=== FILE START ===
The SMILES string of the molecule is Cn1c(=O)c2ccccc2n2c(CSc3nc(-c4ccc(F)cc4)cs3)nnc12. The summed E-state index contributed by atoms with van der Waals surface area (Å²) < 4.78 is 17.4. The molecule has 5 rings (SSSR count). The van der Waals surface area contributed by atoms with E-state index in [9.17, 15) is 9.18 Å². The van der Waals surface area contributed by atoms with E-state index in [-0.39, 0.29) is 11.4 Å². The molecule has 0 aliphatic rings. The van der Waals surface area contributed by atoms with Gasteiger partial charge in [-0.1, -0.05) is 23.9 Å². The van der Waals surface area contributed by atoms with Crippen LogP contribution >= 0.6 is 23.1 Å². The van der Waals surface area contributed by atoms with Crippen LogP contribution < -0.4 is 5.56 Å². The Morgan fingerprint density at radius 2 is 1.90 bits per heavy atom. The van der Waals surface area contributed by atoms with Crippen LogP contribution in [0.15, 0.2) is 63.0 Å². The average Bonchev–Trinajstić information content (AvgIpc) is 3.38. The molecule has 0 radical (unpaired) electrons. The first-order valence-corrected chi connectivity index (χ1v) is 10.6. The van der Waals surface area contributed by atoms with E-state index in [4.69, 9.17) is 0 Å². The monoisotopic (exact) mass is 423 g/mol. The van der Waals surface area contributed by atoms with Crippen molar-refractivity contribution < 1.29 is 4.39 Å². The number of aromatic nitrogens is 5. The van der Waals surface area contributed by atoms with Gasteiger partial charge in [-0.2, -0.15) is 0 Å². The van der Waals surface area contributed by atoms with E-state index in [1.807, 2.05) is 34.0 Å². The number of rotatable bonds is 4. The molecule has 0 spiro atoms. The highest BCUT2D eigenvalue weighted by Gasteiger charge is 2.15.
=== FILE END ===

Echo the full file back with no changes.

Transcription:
The SMILES string of the molecule is Cn1c(=O)c2ccccc2n2c(CSc3nc(-c4ccc(F)cc4)cs3)nnc12. The summed E-state index contributed by atoms with van der Waals surface area (Å²) < 4.78 is 17.4. The molecule has 5 rings (SSSR count). The van der Waals surface area contributed by atoms with E-state index in [9.17, 15) is 9.18 Å². The van der Waals surface area contributed by atoms with E-state index in [-0.39, 0.29) is 11.4 Å². The molecule has 0 aliphatic rings. The van der Waals surface area contributed by atoms with Gasteiger partial charge in [-0.1, -0.05) is 23.9 Å². The van der Waals surface area contributed by atoms with Crippen LogP contribution >= 0.6 is 23.1 Å². The van der Waals surface area contributed by atoms with Crippen LogP contribution < -0.4 is 5.56 Å². The Morgan fingerprint density at radius 2 is 1.90 bits per heavy atom. The van der Waals surface area contributed by atoms with Crippen LogP contribution in [0.15, 0.2) is 63.0 Å². The average Bonchev–Trinajstić information content (AvgIpc) is 3.38. The molecule has 0 radical (unpaired) electrons. The first-order valence-corrected chi connectivity index (χ1v) is 10.6. The van der Waals surface area contributed by atoms with E-state index in [4.69, 9.17) is 0 Å². The monoisotopic (exact) mass is 423 g/mol. The van der Waals surface area contributed by atoms with Crippen molar-refractivity contribution < 1.29 is 4.39 Å². The number of aromatic nitrogens is 5. The van der Waals surface area contributed by atoms with Gasteiger partial charge in [-0.2, -0.15) is 0 Å². The van der Waals surface area contributed by atoms with E-state index in [1.807, 2.05) is 34.0 Å². The number of rotatable bonds is 4. The molecule has 0 spiro atoms. The highest BCUT2D eigenvalue weighted by Gasteiger charge is 2.15.